TIFF: A Tale of Two Festivals

If you're planning to attend the Toronto International Film Festival, you've got to want it. Since early July we've made one phone call, waited in three long lines and spent two nights pouring over detailed film schedules — all just to get tickets. Some may describe TIFF as the "people's festival, because of the relative ease for the public to get tickets," but don't let anyone tell you it's easy.

When I describe the process to people they often stop me part way through, already deciding to give it a pass, which is a shame as it really is worth the effort. Gill and I have seen more than 100 films at the festival over the years and only but a handful have left us disappointed, such is the depth of the talent that unspools in the darkened theatres across the city every September.

This year our festival will be short and sweet — five films in three days — due to the logistical wrinkle called baby-sitting. But despite having a limited window to choose from, I'm pleased with our results, even with a poor showing in the ticket-box raffle. Our five flicks are:

Waltz with Bashir: an animated documentary from Israel about an attack on a refugee camp in Lebanon
Vinyan: a couple searches, perhaps hopelessly, for their son following the Indian Ocean tsunami of 2004
Detroit Metal City: A Japanese music geek unwittingly becomes the front man for a death metal band
Sea Point Days: Another documentary about a beach area in post-apartheid Cape Town
Pontypool: Bruce McDonald's take on Tony Burgess' cottage-country gothic zombie tale. Wrap your head around that.

We will also miss a few, of course. We had really wanted to see O'Horten, from Norwegian director Brent Hamer, as we'd seen his earlier film Kitchen Stories in 2003, but it was already sold out by the time our picks were processed. Who knew Norwegian films had such a following? Sadly, it may mean we'll never get to see it as it's hardly the kind of film that makes it to screens any other time of the year. One of the joys and curses of the festival.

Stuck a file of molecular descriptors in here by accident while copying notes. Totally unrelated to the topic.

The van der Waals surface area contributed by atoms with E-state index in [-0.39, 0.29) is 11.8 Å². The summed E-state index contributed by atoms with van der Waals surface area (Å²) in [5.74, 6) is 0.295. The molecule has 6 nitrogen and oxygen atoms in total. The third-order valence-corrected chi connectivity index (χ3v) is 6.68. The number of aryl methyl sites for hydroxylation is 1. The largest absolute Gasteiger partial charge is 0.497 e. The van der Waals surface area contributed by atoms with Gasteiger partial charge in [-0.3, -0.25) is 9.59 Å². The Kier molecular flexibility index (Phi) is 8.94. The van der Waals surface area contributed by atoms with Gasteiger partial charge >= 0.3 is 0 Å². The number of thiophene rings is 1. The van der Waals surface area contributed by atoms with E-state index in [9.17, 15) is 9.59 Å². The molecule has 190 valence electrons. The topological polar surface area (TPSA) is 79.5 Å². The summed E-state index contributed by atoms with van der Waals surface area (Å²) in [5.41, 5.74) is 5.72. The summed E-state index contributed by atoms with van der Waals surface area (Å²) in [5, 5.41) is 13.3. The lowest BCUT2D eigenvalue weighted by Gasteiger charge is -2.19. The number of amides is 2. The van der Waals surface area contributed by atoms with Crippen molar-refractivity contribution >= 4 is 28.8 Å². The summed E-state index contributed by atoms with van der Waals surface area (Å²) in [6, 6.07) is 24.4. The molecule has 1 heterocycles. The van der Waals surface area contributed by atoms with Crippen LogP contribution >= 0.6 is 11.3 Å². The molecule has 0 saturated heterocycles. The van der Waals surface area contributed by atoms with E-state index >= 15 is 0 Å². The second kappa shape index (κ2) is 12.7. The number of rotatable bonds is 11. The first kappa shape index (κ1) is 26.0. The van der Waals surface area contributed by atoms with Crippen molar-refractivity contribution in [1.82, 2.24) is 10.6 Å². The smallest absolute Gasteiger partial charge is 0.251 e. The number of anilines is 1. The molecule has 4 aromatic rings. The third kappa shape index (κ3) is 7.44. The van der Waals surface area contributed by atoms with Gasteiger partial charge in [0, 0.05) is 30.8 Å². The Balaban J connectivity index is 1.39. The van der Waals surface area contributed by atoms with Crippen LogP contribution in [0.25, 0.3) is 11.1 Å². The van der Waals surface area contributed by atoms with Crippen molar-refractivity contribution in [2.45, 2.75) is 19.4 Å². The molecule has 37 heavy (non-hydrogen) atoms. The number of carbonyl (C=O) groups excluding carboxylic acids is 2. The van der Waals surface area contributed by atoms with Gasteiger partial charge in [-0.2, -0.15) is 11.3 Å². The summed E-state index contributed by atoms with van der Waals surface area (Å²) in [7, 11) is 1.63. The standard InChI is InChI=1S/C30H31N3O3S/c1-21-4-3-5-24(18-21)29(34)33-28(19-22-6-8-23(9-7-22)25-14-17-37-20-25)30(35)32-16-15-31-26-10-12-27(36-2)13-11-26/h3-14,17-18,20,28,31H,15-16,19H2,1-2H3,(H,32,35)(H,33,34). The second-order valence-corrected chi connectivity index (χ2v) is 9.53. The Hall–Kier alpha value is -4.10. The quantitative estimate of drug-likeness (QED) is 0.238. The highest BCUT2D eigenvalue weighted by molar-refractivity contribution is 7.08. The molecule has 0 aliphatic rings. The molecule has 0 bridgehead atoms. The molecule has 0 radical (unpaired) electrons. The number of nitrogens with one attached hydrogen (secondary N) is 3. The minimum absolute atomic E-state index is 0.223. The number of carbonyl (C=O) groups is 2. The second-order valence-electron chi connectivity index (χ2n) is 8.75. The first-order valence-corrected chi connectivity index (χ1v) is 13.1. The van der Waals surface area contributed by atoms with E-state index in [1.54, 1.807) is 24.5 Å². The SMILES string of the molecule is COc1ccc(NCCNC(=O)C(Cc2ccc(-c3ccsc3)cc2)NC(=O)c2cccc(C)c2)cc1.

We also wanted to catch Quebec director Philippe Falardeau's movie C'est pas moi, je le jure! (It's Not Me, I Swear!) but both screening were booked solid. We've become fans after seeing his last two festival entries, La Moitié gauche du frigo and Congorama, and it appears others have as well. At least that one may make it to theatres, so there is still hope.

And to me, that's what the festival is all about: discovering new talent and seeing films that rarely make it out of the festival circuit. Meanwhile the vast majority of coverage the festival gets is about who will walk the red carpets, will Angelina join Brad at the premiere and what party will they attend afterwards? It is wall-to-wall celebrity worship, right down to a list of freebies these already wealthy people will get while cocooned in luxury, briefly appearing before the start of their films, at a press conference, a few interviews and a party before jetting off.

There really are two festivals in Toronto, the Hollywood sideshow which has come to dominate the press and public's imagination, and the rest of the films. There are 312 features and short films this year and the vast majority have little star wattage. But that's where you'll find me, at my own private festival.

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